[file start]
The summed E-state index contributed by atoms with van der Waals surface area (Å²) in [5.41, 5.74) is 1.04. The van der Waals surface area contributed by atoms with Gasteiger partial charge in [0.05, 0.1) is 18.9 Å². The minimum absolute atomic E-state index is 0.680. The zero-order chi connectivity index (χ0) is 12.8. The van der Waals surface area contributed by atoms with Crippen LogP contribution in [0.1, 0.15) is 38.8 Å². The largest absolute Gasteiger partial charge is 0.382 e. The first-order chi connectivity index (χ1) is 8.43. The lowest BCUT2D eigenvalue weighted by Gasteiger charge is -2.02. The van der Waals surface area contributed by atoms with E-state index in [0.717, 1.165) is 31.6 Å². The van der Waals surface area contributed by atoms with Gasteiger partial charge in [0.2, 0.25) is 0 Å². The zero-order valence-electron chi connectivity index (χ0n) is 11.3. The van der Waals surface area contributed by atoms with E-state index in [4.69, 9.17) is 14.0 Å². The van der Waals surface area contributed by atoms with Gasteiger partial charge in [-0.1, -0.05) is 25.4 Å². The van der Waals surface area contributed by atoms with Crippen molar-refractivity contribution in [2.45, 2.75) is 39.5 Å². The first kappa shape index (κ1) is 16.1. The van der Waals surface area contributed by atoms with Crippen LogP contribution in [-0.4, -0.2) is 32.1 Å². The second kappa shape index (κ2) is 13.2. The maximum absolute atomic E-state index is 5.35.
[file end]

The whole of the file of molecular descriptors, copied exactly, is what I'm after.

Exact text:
The summed E-state index contributed by atoms with van der Waals surface area (Å²) in [5.41, 5.74) is 1.04. The van der Waals surface area contributed by atoms with Gasteiger partial charge in [0.05, 0.1) is 18.9 Å². The minimum absolute atomic E-state index is 0.680. The zero-order chi connectivity index (χ0) is 12.8. The van der Waals surface area contributed by atoms with Crippen LogP contribution in [0.1, 0.15) is 38.8 Å². The largest absolute Gasteiger partial charge is 0.382 e. The first-order chi connectivity index (χ1) is 8.43. The lowest BCUT2D eigenvalue weighted by Gasteiger charge is -2.02. The van der Waals surface area contributed by atoms with E-state index in [0.717, 1.165) is 31.6 Å². The van der Waals surface area contributed by atoms with Gasteiger partial charge in [0.2, 0.25) is 0 Å². The zero-order valence-electron chi connectivity index (χ0n) is 11.3. The van der Waals surface area contributed by atoms with E-state index in [4.69, 9.17) is 14.0 Å². The van der Waals surface area contributed by atoms with Gasteiger partial charge in [-0.1, -0.05) is 25.4 Å². The van der Waals surface area contributed by atoms with Crippen molar-refractivity contribution in [2.45, 2.75) is 39.5 Å². The first kappa shape index (κ1) is 16.1. The van der Waals surface area contributed by atoms with Crippen LogP contribution in [-0.4, -0.2) is 32.1 Å². The second kappa shape index (κ2) is 13.2. The maximum absolute atomic E-state index is 5.35.